I understood what Colleen meant. I like the way a flute captures the energetic effervescence of Champagne, with a column of bubbles fizzing endlessly upward in the glass. I also happen to like the design of a flute, slender and elegant. While the flute may not be the best glass in terms of its ability to convey Champagne aromas, it’s a beautiful glass to hold in your hand.

At Flûte Bar in New York, proprietor Herve Rousseau serves Champagne out of two types of flute. Champagne purchased by the bottle is served in Riedel Champagne flutes, while Champagne by the glass is served in (cheaper) Luminarc flutes. It’s a practical matter: The former must be washed by hand while the latter glass is dishwasher-safe. “When we opened another Champagne bar in New York years ago, we broke 600 flutes in seven weeks,” Mr. Rousseau explained.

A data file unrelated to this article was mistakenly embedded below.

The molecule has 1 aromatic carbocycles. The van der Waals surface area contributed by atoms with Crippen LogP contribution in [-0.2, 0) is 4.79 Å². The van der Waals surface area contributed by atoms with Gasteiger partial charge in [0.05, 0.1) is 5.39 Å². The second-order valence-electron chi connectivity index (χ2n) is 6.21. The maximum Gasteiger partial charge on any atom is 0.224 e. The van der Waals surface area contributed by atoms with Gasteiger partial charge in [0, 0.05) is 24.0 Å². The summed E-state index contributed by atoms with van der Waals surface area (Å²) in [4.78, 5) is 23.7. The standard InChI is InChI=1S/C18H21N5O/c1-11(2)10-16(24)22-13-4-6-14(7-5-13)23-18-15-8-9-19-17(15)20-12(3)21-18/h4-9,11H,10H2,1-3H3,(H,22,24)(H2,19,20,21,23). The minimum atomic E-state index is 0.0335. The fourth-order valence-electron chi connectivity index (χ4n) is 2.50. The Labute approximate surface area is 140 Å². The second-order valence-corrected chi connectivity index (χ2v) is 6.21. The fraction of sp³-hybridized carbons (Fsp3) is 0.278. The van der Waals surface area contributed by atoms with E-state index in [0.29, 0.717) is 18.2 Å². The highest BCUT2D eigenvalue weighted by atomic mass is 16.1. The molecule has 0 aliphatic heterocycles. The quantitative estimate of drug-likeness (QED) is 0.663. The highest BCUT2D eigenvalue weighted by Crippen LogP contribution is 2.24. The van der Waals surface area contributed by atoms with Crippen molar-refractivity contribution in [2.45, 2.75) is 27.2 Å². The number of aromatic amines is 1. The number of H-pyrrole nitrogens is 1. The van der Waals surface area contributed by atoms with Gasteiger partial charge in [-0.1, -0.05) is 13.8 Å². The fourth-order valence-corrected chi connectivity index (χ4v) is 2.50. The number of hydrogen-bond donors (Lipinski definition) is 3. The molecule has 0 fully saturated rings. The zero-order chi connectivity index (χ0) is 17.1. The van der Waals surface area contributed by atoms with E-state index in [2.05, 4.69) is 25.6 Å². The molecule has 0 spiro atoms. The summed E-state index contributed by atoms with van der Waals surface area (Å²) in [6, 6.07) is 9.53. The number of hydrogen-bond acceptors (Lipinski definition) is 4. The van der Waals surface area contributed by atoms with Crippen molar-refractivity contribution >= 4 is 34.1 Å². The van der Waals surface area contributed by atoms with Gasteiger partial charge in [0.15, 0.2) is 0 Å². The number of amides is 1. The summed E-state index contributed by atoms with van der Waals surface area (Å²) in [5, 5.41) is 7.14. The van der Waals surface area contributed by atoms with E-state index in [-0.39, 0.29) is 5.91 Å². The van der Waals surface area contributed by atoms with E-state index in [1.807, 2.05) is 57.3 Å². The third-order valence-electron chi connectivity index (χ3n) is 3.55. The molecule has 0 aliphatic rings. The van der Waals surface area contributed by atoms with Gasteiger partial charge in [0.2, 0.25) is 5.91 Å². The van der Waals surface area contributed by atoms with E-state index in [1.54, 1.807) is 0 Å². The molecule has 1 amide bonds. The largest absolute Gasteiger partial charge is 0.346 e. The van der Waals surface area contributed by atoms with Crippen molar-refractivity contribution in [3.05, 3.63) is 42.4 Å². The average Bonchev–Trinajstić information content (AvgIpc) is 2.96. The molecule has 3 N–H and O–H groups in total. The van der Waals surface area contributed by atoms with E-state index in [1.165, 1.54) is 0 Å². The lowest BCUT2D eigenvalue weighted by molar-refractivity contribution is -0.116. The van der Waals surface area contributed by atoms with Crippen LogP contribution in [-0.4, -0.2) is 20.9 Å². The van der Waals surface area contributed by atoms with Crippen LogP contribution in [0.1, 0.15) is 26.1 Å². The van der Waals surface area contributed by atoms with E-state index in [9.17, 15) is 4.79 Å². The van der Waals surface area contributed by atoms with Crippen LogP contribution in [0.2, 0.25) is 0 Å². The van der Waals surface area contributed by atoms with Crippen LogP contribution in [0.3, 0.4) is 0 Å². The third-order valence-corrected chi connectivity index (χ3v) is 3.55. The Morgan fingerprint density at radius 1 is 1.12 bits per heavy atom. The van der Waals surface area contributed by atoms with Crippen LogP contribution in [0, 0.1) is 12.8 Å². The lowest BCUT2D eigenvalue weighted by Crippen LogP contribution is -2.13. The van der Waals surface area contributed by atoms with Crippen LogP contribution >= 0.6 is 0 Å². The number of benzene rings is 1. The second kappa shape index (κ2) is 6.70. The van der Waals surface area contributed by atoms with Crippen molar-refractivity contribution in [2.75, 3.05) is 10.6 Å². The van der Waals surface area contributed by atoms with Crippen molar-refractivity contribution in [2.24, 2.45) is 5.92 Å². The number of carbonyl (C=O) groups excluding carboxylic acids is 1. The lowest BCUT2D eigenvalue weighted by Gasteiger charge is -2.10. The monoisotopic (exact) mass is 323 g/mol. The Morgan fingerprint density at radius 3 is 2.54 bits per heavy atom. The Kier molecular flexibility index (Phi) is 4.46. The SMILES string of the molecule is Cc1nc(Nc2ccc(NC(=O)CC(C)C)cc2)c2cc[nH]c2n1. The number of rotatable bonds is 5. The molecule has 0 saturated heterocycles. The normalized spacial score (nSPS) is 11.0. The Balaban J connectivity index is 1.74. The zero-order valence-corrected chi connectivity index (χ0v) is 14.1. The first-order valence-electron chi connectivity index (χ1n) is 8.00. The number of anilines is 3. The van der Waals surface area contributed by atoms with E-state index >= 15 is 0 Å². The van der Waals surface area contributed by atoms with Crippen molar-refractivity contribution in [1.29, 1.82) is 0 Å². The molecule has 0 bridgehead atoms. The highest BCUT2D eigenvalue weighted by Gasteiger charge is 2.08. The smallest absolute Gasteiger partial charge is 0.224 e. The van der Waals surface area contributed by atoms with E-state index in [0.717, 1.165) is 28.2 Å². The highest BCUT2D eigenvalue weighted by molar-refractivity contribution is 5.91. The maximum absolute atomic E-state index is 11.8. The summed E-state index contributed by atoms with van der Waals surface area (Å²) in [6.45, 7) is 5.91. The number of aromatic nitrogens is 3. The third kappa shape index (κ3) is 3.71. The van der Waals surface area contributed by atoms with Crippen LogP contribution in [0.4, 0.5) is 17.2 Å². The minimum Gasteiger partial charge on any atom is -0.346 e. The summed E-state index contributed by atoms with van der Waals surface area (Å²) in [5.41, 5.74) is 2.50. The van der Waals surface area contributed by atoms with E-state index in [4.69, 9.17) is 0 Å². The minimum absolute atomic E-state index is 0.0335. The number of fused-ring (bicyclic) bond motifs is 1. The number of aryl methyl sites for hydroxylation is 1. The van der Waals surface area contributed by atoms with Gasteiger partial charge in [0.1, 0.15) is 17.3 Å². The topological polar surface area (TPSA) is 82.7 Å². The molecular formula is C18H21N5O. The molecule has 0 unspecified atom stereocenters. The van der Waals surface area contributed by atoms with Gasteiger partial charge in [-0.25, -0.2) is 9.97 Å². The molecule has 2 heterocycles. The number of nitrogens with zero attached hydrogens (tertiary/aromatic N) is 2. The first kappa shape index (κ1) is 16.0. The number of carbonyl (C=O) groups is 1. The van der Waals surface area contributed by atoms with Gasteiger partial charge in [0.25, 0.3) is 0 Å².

New York-based Champagne maven Rita Jammet, owner of the La Caravelle Champagne brand, likes a tulip-shaped glass. “The pointy bottom is best for bubble development,” she wrote in an email. Second choice for Ms. Jammet is a white wine or an all-purpose wine glass. She finds the flute “too narrow for the aromas to develop.” In a dissenting view among the experts I interviewed for this column, Ms. Jammet allowed that the coupe has its place—in creating Champagne towers, for example. She sent a photograph of herself, elegantly attired and beaming, pouring a bottle of La Caravelle rosé Champagne into a tower of coupes for her son’s wedding. I was filled with a mixture of envy and joy at the sight.

While I may not be as discerning as my peers when it comes to my Champagne glassware—and I certainly plan to continue sipping from flutes—I was inspired to make a few changes after these interviews. For example, I might buy a Riedel Veritas Champagne Wine Glass, or perhaps even the Lehmann Jamesse Prestige Grand Champagne 45cl Glass too, if I’m feeling flush. I might also have to buy some Champagne coupes. After seeing Ms. Jammet’s photo, building a Champagne tower is one of my new life goals.